Liz Foster ’22
Bits and Pieces Editor
Kanye West positioned himself a polarizing icon in mainstream media the moment he entered the music industry in the late 1990s; he has managed to hold the twenty-first century’s eyes captive throughout his career. To some, he is a genius, a messiah of music whose talents stretch to all corners of the Earth, a revolutionary rapper whose impact on the genre has been unforgettable; to others, he is an egotistical joke, a wannabe president roped into the Kardashian clan in a pursuit of attention, a perpetrator of promoting ignorance and Trump-ism. Yet in his decades-long career, Kanye’s most notable, most impactful, and most incredulous moment dates back to 2013: the release of Yeezus.
Riding the massive wave of success following the releases of Cruel Summer, Watch the Throne, and the instant classic My Beautiful Dark Twisted Fantasy, Mr. West stood at the center of the world with all eyes glued and all ears open, eagerly awaiting his next move. Enter May of 2013. Kanye West ominously tweets “June Eighteen.” Two weeks later, he performs “New Slaves” and “Black Skinhead” on Saturday Night Live. Clips of a video for “New Slaves” project onto sixty-six buildings scattered throughout the world. June rolls around and like the Immaculate Conception, Yeezus, Kanye West’s sixth studio album, is born unto the world.
Yeezus is an eclectic collection of sound. It is an album from the 2020s released in the 2010s. The album received overwhelming critical acclaim and, yet, was simultaneously regarded as a “musical and commercial suicide.” In a departure from his original sound, and the conglomerate of influences that shaped MBDTF, Kanye West embarked on a career risk. The reward came from the audience that viewed him as a new Christ among mere men, an audience that produced the icon Yeezus Christ himself. Yeezus inevitably topped several music publications’ year end lists for 2013 before earning placements on “Best Of” lists of not only the decade, but also all time.
Yeezus earned these accolades the moment the album begins. The synthy, warpy opening bars of “On Sight” walks the listener down a red carpet and into a spaceship whose doors open with a triumphant: “Yeezy season approaching, fuck whatever y’all been hearing.” Kanye West has never been an unrealized artist, but a different Kanye, a figure better known as Yeezus, rose from the grave in these thirty seconds. The shameless cockiness of the album fluffs the proverbial feathers of a Kanye West still riding the wave of one of many career peaks. “I Am a God” blends a menage of screams over heavy, clashing synths. Kanye’s ego shines in its rawest light through his self-serving bars. “In a French ass restaurant, hurry up with my damn croissants,” he raps before a warped, demonic voice repeats “I am a God” alongside West quite literally screaming. It ultimately concludes in a soulful harmony. The song is a four-minute emotional rollercoaster not unlike the vibrating, synthy “Hold My Liquor.” Yeezus is a chaotic conglomerate of manic sound, concluded with the crooning “Bound 2.” The music video, one of only two released during this album cycle, featured Kanye and then-new wife Kim Kardashian atop a motorcycle on an endless, passionate ride. West’s rapping “Maybe we could still make it to the church steps” reads as a retrospective curse for a superstar couple that have finally reached their clunky end after ruling the better half of the decade.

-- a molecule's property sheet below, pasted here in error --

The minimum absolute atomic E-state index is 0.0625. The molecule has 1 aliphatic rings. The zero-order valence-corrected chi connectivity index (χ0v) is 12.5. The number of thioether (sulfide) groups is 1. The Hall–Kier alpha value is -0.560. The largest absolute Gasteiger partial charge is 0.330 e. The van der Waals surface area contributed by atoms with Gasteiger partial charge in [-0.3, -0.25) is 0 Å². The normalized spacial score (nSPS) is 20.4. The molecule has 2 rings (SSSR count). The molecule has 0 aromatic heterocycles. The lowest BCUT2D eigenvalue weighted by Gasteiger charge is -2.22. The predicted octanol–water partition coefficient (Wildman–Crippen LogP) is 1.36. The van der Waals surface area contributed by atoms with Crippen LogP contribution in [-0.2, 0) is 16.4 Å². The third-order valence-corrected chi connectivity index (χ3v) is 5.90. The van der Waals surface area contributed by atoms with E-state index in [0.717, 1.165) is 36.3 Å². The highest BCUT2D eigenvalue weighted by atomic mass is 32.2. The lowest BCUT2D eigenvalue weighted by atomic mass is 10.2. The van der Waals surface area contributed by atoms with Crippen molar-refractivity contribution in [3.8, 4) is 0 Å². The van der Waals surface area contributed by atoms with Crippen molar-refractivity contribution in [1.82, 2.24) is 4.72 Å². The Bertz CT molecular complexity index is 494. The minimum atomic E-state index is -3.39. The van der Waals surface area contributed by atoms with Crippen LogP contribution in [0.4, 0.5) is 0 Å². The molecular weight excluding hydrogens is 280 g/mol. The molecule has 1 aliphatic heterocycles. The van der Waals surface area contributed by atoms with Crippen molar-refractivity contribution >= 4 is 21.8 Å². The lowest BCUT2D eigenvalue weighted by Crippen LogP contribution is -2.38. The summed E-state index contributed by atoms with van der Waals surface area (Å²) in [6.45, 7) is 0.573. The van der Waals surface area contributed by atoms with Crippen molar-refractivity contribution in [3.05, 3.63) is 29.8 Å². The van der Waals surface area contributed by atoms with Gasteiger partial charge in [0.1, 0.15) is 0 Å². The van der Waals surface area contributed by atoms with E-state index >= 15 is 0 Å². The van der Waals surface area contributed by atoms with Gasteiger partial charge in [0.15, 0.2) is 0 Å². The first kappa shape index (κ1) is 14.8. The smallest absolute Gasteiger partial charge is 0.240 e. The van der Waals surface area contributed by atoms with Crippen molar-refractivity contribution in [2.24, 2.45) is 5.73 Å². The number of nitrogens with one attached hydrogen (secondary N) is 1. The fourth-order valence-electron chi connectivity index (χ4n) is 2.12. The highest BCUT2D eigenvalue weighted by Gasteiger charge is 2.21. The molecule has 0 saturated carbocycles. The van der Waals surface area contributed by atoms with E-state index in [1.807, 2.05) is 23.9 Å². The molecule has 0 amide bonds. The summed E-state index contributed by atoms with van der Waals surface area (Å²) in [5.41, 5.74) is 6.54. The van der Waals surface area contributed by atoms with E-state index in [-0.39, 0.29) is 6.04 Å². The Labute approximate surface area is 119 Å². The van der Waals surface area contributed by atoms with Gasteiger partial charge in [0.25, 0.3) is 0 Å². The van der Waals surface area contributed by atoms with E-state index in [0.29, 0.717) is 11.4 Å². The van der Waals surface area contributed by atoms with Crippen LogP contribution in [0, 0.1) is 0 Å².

If a time machine falls into my lap, it will be solely to hear Yeezus for the first time again. I want to hear the screeches and scratches of “Hold My Liquor,” the thunderous drums of “Black Skinhead,” the soulful harmonies of “Bound 2.” All of it. Every drum, every hi hat, every auto-tuned vocal. The LP is a sonic trip to the future, something ahead of its time. It is invigorating, the production loops in the brain for hours upon hours after listening. It’s pre- and post-industrial hip-hop, jazzy yet robotic, haunting and melodic. A musical microcosm exists within Yeezus’ forty minutes and one second.
A collection of bangers does not excuse Kanye West from criticism: his controversial actions and statements over the past few years have been embarrassing at best and despicable at worst. The artist himself may be crashing down from his apex, but Yeezus as an entity of its own sits atop a shining tower of well-deserved success and acclaim. West proverbially raps on “New Slaves:” “You see it’s leaders and it’s followers/ But I’d rather be a dick than a swallower,” and Yeezus is no follower. The joke must go on, our sanity depends upon it.
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